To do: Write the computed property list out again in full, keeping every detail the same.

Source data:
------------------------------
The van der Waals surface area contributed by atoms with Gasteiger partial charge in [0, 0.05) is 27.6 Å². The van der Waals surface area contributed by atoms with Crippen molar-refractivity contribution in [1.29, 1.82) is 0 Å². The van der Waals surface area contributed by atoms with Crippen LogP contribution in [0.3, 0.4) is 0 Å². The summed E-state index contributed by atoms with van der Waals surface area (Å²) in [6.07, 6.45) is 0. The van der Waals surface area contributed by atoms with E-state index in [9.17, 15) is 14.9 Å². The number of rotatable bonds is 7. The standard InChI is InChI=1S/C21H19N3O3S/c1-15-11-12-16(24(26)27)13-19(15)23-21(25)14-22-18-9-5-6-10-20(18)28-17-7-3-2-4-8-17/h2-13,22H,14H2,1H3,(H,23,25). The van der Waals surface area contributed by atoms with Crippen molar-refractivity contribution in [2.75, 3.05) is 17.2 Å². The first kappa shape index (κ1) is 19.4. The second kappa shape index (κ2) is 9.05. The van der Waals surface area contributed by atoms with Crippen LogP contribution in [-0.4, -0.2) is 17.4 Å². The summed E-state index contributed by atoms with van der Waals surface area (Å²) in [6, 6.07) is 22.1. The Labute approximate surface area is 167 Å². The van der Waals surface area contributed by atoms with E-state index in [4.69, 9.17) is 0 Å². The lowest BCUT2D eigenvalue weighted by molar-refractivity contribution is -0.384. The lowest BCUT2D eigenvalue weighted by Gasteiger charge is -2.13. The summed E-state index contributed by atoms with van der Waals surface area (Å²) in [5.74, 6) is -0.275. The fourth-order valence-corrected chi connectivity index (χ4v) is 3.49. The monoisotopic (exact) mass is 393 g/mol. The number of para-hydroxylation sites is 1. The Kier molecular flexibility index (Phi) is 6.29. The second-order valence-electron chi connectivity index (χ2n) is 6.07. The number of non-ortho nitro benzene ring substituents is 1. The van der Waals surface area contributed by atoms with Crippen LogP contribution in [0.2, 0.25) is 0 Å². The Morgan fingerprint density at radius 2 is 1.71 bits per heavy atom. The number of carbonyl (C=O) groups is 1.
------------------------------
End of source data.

The van der Waals surface area contributed by atoms with Gasteiger partial charge in [0, 0.05) is 27.6 Å². The van der Waals surface area contributed by atoms with Crippen molar-refractivity contribution in [1.29, 1.82) is 0 Å². The van der Waals surface area contributed by atoms with Crippen LogP contribution in [0.3, 0.4) is 0 Å². The summed E-state index contributed by atoms with van der Waals surface area (Å²) in [6.07, 6.45) is 0. The van der Waals surface area contributed by atoms with E-state index in [9.17, 15) is 14.9 Å². The number of rotatable bonds is 7. The standard InChI is InChI=1S/C21H19N3O3S/c1-15-11-12-16(24(26)27)13-19(15)23-21(25)14-22-18-9-5-6-10-20(18)28-17-7-3-2-4-8-17/h2-13,22H,14H2,1H3,(H,23,25). The van der Waals surface area contributed by atoms with Crippen molar-refractivity contribution in [2.75, 3.05) is 17.2 Å². The first kappa shape index (κ1) is 19.4. The second kappa shape index (κ2) is 9.05. The van der Waals surface area contributed by atoms with Crippen LogP contribution in [-0.4, -0.2) is 17.4 Å². The summed E-state index contributed by atoms with van der Waals surface area (Å²) in [6, 6.07) is 22.1. The Labute approximate surface area is 167 Å². The van der Waals surface area contributed by atoms with E-state index in [4.69, 9.17) is 0 Å². The lowest BCUT2D eigenvalue weighted by molar-refractivity contribution is -0.384. The lowest BCUT2D eigenvalue weighted by Gasteiger charge is -2.13. The summed E-state index contributed by atoms with van der Waals surface area (Å²) in [5.74, 6) is -0.275. The fourth-order valence-corrected chi connectivity index (χ4v) is 3.49. The monoisotopic (exact) mass is 393 g/mol. The number of para-hydroxylation sites is 1. The Kier molecular flexibility index (Phi) is 6.29. The second-order valence-electron chi connectivity index (χ2n) is 6.07. The number of non-ortho nitro benzene ring substituents is 1. The van der Waals surface area contributed by atoms with Crippen LogP contribution in [0.2, 0.25) is 0 Å². The Morgan fingerprint density at radius 2 is 1.71 bits per heavy atom. The number of carbonyl (C=O) groups is 1.